Eight African-American city leaders, who summoned the media to the front of City Hall to express concerns about Baltimore’s top corruption investigator, called off a news conference after being drowned out by strippers protesting the shutdown of adult entertainment venues.
The group, which included former Mayor Bernard C. “Jack” Young, said they “demand equity in investigations” by Inspector General Isabel Mercedes Cumming in the wake of her report on the travels, gifts and private businesses of State’s Attorney Marilyn J. Mosby.
Using the letterhead of the Baltimore Branch of the NAACP, the group said it would “call for greater clarity and accountability from the Office of the Inspector General.”
In addition to Young (who as mayor had praised Cumming for her investigative findings), the group included Rev. Kevin Slayton, publicist Robyn Murphy, Baltimore NACCP President Kobi Little, attorneys Tiffani Collins, J. Wyndal Gordon and James Rhodes, and Nicole Hanson-Mundell, executive director of Out for Justice.
The event was canceled within minutes of its scheduled start after about 50 dancers and other club employees staged a boisterous protest of Covid-19 restrictions that mandate the continued closure of adult entertainment venues.
Gordon, the lone member of the group to speak publicly, explained their decision to the assembled media:
“As you can see, there’s a very important protest going on behind us that we truly support. We don’t want to compete with the message that they’re sending out today,” the lawyer continued, explaining that the press conference would be rescheduled.
While he spoke, dancers in the crowd chanted, “What are we? Strippers. What do we want? Our jobs back!”
After the press conference was canceled, Young separated from the group and headed out of sight.
Cumming had one comment when reached today at her office. “The whole thing is very surprising to me,” she said.
On Monday, she told a WYPR radio interviewer that she stood by the evidence and conclusions of her report.
The report, which Mosby herself requested to refute a Brew article about her trips and companies, found that Baltimore’s top prosecutor was out of the office for 144 workdays in 2018 and 2019, used one of her companies that earned no income to deduct federal taxes, and did not follow city policy to report her international and weekend travel to the Board of Estimates.
In particular, the issue of whether she needed board approval for travel to conferences mostly paid for by advocacy groups drew criticism from Mosby and her attorneys, who said the report contained misstatements and inaccuracies.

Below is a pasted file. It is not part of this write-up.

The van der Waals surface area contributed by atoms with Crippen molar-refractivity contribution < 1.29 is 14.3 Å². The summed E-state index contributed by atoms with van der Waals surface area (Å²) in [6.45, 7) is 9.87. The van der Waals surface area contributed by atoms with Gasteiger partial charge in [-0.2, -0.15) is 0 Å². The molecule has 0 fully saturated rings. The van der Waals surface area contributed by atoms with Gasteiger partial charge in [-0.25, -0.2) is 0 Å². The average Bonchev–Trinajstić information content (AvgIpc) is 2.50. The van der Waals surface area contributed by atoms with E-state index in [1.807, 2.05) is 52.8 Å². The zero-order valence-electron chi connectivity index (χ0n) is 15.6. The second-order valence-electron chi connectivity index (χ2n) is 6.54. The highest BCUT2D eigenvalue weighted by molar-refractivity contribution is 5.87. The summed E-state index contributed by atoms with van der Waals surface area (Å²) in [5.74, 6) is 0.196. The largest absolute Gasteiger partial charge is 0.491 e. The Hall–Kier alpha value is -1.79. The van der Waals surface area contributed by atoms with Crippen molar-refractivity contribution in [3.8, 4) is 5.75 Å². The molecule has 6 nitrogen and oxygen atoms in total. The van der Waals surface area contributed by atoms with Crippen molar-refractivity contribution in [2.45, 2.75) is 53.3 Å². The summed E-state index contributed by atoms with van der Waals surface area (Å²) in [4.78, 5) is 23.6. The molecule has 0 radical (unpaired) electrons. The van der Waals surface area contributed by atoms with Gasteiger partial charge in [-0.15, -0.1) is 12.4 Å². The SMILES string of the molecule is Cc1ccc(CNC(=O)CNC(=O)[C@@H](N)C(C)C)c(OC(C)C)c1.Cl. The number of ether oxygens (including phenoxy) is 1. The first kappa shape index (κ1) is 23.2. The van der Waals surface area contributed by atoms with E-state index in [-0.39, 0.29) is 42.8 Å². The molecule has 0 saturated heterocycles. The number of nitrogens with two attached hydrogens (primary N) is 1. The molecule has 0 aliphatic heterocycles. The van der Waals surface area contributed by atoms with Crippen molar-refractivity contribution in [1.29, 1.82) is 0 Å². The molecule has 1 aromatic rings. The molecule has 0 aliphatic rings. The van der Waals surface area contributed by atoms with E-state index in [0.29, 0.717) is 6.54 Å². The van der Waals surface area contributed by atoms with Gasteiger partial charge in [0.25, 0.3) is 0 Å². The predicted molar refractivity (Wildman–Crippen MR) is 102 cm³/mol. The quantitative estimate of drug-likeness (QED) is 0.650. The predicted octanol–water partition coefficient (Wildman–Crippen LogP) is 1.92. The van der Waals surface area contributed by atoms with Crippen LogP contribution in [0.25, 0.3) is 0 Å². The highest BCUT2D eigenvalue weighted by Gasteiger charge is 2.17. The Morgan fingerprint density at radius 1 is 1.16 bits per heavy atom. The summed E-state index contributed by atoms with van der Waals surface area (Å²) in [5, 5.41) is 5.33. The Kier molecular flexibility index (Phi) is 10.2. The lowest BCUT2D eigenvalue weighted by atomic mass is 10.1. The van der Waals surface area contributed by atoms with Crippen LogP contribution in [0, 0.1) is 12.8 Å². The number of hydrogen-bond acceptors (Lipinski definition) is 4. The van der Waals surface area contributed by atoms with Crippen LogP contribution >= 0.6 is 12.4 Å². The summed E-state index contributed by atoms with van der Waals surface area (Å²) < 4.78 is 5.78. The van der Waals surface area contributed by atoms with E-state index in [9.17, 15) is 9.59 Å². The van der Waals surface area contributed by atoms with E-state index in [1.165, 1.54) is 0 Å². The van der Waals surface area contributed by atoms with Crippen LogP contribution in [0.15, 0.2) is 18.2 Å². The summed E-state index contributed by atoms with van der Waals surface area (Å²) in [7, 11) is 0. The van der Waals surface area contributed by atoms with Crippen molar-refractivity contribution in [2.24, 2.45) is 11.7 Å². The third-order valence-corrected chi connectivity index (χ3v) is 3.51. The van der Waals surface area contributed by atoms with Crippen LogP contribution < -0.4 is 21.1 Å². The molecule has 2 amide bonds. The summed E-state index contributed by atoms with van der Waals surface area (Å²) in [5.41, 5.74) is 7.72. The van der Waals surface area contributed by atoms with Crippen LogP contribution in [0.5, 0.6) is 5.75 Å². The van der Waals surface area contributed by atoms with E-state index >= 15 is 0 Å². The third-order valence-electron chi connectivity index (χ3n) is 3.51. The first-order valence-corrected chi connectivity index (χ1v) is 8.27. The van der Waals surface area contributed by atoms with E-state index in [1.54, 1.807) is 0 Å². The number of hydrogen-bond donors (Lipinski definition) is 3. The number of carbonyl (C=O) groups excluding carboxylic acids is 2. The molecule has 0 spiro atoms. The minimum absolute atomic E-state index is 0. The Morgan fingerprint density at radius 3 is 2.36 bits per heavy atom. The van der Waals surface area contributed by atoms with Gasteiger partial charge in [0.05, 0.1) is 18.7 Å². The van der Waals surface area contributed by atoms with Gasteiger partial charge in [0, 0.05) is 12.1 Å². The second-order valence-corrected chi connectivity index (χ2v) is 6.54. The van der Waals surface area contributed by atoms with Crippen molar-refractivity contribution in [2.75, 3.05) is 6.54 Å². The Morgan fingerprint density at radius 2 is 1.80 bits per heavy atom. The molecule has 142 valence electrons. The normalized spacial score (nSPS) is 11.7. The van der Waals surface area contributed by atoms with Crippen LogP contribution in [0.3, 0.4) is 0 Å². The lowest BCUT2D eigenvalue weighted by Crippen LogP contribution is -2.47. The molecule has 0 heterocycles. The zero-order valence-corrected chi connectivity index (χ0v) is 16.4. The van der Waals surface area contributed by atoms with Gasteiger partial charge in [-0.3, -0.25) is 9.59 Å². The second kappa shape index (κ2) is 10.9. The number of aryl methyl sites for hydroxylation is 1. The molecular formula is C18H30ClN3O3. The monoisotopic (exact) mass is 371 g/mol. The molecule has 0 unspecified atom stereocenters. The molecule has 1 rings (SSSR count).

Asked to render an opinion on city policy by Comptroller Bill Henry, Acting City Solicitor James P. Shea said it was unclear if elected officials needed to follow the same travel approval requirements as salaried employees because the regulations were ambiguous.
Supporters have seized upon the opinion as proof that Mosby was fully vindicated after what some on social media have called a “witch hunt” and others described as unfair targeting of an accomplished Black professional.
Earlier today, her husband, City Council President Nick Mosby, took up her cause to fundraise.
In a letter to supporters titled “Vindicated,” he wrote, “Of course the Baltimore solicitor found no fault with my wife Marilyn Mosby. She has done noting illegal, nothing immoral, and nothing nefarious.”
But “her name is consistently being drug through the sand with misrepresentative headlines and attacks,” he said, asking for donations to her campaign committee to help “raise the resources she needs to fight back.”
(The Brew reported that Mosby used campaign funds to pay for lawyers in the IG investigation in apparent violation of state election law.)
“Sex work is real work”
The protesters whose demonstration derailed Mosby’s said the continued closure of adult entertainment clubs – while restaurants, bars and the Horseshoe Casino have partially reopened – was unfair.
Bella Gluscevich, a 22-year-old dancer from Fantasies in Curtis Bay, said it has been hard raising a three-year-old while also going to Anne Arundel Community College.
“It’s been really rough being out of work; I lost my apartment, my car, and I haven’t been able to pay for school,” Gluscevich said.
A spokesman for the city Health Department told WBAL-TV that Baltimore is following guidance from the Centers for Disease Control and Prevention about how COVID-19 is transmitted.
The idea to protest for their jobs was a joint effort, according to Fantasies manager Jessica Grady.
To get people downtown, they used a school bus filled with roughly 30 workers from Fantasies to pick up others downtown. Altogether, about 50 people, including a few DJs and club managers, participated in the protest.
• Fern Shen contributed to this article.